China’s premier opens new chapter in China-Africa relations?

Li Keqiang and his wife Prof Cheng Hong arrive in Africa 4 May (photo: China News Service)

Li Keqiang and his wife Prof Cheng Hong arrive in Africa 4 May (photo: China News Service)


An impressive expo of Chinese high-tech rail with 3 Chinese locomotives, a high-speed train and 10 aircraft models launched Chinese premier Li Keqiang’s triumphant 4-nation tour of Africa. The premier, due to address the World Economic Forum in Abuja today (8 May), says he expects China’s trade to Africa will double from $200billion in 2013 to $400bn by 2020 and he also expects Chinese direct investment to climb four times to $100bn.
Can observers listening to his words find a shift in China’s emphasis in the continent they call “the land of hope”? Will there be less focus on natural resources and more on helping Africa’s industrialization, productive agriculture, and other steps to drive growth and jobs?
The tour began in Ethiopia on Monday, moved to Nigeria on 6 May, and continues to Angola (today and 9 May) and Kenya (9-11 May) are next. Li is China’s number 2, an economist and the leading figure behind China’s economic policy, which is trending towards increased domestic consumption and handling urbanization, both key trends in Africa. His first key foreign speech in 2010 saw him talking at the World Economic Forum about sustainable development and green energy in China.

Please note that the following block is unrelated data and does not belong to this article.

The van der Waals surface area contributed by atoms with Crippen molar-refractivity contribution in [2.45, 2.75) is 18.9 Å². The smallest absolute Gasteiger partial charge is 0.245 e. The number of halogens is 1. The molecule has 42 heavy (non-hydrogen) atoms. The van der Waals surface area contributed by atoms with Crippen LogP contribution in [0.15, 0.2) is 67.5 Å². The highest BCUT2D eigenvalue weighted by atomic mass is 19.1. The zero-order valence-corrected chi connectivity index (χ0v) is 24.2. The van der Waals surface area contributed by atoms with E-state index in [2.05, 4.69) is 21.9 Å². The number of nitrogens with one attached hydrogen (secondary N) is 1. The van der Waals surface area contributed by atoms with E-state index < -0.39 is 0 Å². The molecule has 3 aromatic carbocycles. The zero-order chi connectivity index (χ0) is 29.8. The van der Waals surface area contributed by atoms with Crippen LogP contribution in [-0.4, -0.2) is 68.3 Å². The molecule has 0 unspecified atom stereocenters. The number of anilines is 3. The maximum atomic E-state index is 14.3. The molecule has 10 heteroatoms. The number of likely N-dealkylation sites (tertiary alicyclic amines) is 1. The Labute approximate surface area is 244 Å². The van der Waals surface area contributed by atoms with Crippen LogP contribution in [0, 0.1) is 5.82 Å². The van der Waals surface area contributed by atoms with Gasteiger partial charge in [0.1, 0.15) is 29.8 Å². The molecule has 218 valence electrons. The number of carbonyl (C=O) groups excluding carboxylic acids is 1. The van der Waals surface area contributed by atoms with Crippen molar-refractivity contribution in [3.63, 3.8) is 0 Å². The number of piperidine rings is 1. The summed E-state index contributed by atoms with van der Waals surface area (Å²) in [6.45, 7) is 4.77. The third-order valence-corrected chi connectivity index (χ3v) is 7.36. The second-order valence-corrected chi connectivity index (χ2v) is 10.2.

Yesterday he met African presidents including Tanzania, Benin and Togo and the Prime Minister of Mali. The African Union headquarters in Addis Abeba, recently built by Chinese, hosted the expo.
Some 60 deals will be signed during the tour. China aims to be even more “actively involved” with key industries mentioned including textiles, home electronics and manufacturing. Li said: “The collaboration must not be limited to energy and infrastructure but expanded to industrialisation, urbanisation, the modernisation of agriculture, with more attention given to green, low-carbon development and environmental protection,” (quoted in South China Morning Post). He has also highlighted joint-venture airlines with Chinese partners and planes, high-speed rail linking African capitals, deeper partnerships in telecommunications and research and development.